In response to the chemical company’s decision to withdraw from the Xinjiang region, German politicians have urged Volkswagen to follow suit. Renata Alt, Chairwoman of the Human Rights Committee in the Bundestag, stated that Xinjiang should become a “no-go” as a location for economic activities for Western companies, including VW. She emphasized the importance of not making compromises when it comes to human rights.
The BASF Group has already divested itself of shares in joint ventures in Xinjiang due to reports of possible human rights violations. Green MEP Reinhard Bütikofer stated that the pressure on VW will increase and that there is an ethical red line for the business ability of companies. He asserted that “complicity with the forced labor regime in Xinjiang” lies behind this red line.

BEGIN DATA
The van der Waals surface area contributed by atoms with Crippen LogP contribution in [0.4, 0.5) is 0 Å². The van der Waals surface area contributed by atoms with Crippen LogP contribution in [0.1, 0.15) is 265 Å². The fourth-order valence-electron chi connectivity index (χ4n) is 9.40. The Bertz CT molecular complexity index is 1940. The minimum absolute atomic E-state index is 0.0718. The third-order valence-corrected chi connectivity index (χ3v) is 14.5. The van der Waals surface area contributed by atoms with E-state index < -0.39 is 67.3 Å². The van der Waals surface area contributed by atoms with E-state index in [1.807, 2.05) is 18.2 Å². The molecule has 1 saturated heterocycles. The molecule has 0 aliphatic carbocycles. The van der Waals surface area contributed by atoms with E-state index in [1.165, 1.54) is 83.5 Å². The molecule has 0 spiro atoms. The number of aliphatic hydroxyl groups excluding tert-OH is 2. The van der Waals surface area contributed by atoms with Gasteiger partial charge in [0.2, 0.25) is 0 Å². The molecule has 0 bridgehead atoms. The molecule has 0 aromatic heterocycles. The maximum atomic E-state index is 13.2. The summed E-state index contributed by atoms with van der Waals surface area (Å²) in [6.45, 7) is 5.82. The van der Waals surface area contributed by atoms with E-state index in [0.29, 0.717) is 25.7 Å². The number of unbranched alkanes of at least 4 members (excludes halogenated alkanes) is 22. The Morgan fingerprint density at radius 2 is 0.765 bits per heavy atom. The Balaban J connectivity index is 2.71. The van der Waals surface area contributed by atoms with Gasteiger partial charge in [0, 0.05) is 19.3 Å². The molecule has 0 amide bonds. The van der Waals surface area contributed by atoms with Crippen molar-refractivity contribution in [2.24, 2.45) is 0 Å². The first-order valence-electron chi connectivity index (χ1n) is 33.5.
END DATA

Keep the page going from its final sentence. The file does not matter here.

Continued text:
The Federal Government Commissioner for Freedom of Religion and Belief, Frank Schwabe, demanded that all German companies immediately halt any further business operations in Xinjiang. He asserted that the human rights situation in Xinjiang is catastrophic and confusing, and German companies should not operate there.
Volkswagen operates a plant in Xinjiang in a joint venture with the Chinese manufacturer Saic, and their decision to continue operating in Xinjiang has been met with scrutiny. Despite issuing a commission to examine the working conditions at the plant in Xinjiang, VW insists that it takes its responsibility as a company in the area of human rights very seriously worldwide, including in China. The UN Guiding Principles on Business and Human Rights are adhered to closely by the company.
Reports from Uighurs, members of other minorities, and human rights organizations have revealed that hundreds of thousands of people in Xinjiang have been forced into re-education camps, tortured, and subjected to forced labor. Meanwhile, the Chinese government denies these allegations.